In the early years of his reign Ludwig II played some part in politics. During the Seven Weeks War, Bavaria, joined the side of Austria along with other German speaking states, including Saxony, Wurttemburg, Hanover, Hesse-Darmstadt against Prussia and its allies. This war was settled by a peace treaty agreeing that Bavaria would support Prussia. This meant that Bavaria became involved in the Franco Prussian war, and was eventually to lead to the creation of a new German state. In 1870, in return for financial concessions Ludwig II was forced to sign a letter declaring that Bavaria was no longer an independent state and now part of the German empire that was just forming. Ludwig's uncle Wilhelm I was declared German emperor.
Expensive castle building
From this period onwards Ludwig II's attention was increasingly focused on castle building, the arts and theatre, and away from government. The problem with this focus was that castle building was expensive, and led to Ludwig borrowing a great deal of money to finance his plans. He used his personal money initially then turned to borrowing more and more from his family. Despite using personal money and borrowing, this was a problem for the Bavarian government as having a King in debt to a significant proportion of the royal families in Europe was not helpful. By the time of his death he was 14 million marks in debt, and busy drawing up more plans for lavish castles. He had no intention of stopping.
In 1885 displeased by the government's unwillingness to assist in his castle building plans, he threatened to sack the whole cabinet. The government reacted by moving to declare him insane.
Was he insane?
Whether he was insane is still hotly debated. He certainly was eccentric, reclusive, and perhaps not really in touch with reality, but this does not mean he was medically insane. He was also homosexual at a time when not all people were accepting of such things. This was a particular problem as a King was supposed to produce heirs. No doubt this contributed to the impression of insanity.
Circumstances of Death
Timeline Leading to Death
10 June 1886
Ludwig was declared incapable of rule by the Bavarian government and overthrown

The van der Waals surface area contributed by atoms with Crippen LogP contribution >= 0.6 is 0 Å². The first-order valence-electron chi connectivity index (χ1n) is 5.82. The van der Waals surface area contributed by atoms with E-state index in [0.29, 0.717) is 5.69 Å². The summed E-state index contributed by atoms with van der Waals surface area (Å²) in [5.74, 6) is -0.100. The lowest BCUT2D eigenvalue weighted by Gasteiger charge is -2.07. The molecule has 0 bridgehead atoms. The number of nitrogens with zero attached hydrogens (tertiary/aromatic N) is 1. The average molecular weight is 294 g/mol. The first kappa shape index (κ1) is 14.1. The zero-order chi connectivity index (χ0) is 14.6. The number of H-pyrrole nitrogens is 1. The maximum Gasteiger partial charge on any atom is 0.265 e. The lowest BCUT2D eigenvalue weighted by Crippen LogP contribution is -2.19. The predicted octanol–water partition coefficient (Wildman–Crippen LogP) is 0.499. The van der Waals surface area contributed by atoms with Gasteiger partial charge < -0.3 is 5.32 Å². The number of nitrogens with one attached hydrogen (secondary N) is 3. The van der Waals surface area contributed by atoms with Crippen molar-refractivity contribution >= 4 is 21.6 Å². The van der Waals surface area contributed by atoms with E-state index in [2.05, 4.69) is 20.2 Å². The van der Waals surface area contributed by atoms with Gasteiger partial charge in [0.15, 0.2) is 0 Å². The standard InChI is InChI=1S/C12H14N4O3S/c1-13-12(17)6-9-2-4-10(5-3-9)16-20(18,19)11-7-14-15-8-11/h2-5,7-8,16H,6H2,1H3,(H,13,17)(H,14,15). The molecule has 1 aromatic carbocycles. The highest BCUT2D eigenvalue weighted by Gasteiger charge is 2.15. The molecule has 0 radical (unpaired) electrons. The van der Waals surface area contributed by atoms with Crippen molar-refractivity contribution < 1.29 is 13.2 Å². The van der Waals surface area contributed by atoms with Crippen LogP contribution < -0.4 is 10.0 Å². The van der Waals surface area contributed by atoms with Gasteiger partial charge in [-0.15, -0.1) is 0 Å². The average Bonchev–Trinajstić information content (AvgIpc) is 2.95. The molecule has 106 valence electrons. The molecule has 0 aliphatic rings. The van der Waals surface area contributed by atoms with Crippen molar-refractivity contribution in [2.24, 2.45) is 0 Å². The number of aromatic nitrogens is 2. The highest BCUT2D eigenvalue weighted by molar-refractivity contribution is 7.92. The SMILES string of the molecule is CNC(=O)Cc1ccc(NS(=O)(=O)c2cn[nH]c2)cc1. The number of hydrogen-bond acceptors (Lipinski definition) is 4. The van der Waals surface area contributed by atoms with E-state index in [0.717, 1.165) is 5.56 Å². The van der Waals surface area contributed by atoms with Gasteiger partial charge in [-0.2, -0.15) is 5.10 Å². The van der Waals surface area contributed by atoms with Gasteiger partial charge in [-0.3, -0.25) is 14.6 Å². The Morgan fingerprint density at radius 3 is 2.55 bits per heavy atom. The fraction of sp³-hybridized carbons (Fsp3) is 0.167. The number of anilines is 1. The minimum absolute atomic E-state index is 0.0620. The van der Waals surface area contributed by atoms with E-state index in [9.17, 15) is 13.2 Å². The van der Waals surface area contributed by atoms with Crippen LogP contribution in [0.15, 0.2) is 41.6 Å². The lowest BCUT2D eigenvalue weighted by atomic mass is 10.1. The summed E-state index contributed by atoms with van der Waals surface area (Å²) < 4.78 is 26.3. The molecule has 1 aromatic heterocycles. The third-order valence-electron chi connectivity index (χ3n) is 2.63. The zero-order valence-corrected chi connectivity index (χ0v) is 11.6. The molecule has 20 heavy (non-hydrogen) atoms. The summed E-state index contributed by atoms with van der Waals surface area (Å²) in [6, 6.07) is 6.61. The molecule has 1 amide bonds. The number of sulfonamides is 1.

12 June 1886
Ludwig was seized by the Bavarian government and taken to Castle Berg by Lake Schwanstein
13 June 1886
Ludwig went for a walk at 6pm round the lake. His body was then found.
Last Walk of the King Before His Mysterious Death
Declaration of Insanity
On 10 June 1886 the government had had enough and declared that Ludwig's uncle Luitpold was the Prince Regent with Ludwig II incapable of rule.
Ludwig II was popular with the Bavarian people. Some suggest if he had acted quicker he may have got them to rally in his support. However he dithered for a couple of days, until on 12 June the Bavarian government seized him and took him to Castle Berg, near Lake Starnberg. The castle had been redesigned in neo-gothic style by Ludwig's father Maximilian I, and Ludwig II had stayed there some summers.
On 13 June at 6pm, Ludwig II asked to go for a walk around the lake. He set off along with one of the psychiatrists who had declared him insane, Dr Bernard Van Gudden. The men never returned, and were eventually found dead. Ludwig's death was officially declared to be suicide by drowning, yet there are inconsistencies in the story. The autopsy said that there was no water in Ludwig's lungs making drowning as a cause of death seem unlikely. There was also evidence that Dr Van Gudden had been strangled and hit on the head. Notes found on the death bed of a local fisherman who died in 1933 claimed that Ludwig had been shot. The fisherman, Jacob Lidl said he had witnessed this while hiding behind a bush waiting to help Ludwig II escape, and that he had been forced to sign a statement swearing he would never tell this to anyone.
What is the truth?
Is this true? Despite all the speculation no one really knows. Perhaps Ludwig II murdered Dr Van Gudden in an attempt to escape, then died himself of natural causes? Or was the party followed by a government hitman sent to dispose of Ludwig II?
Whatever the case, it is a fascinating and intriguing story, and anyone who visits Bavaria should make sure they go and see some of his castles. Despite almost bankrupting Bavaria at the time, the magnificent palaces now bring many tourists to Bavaria.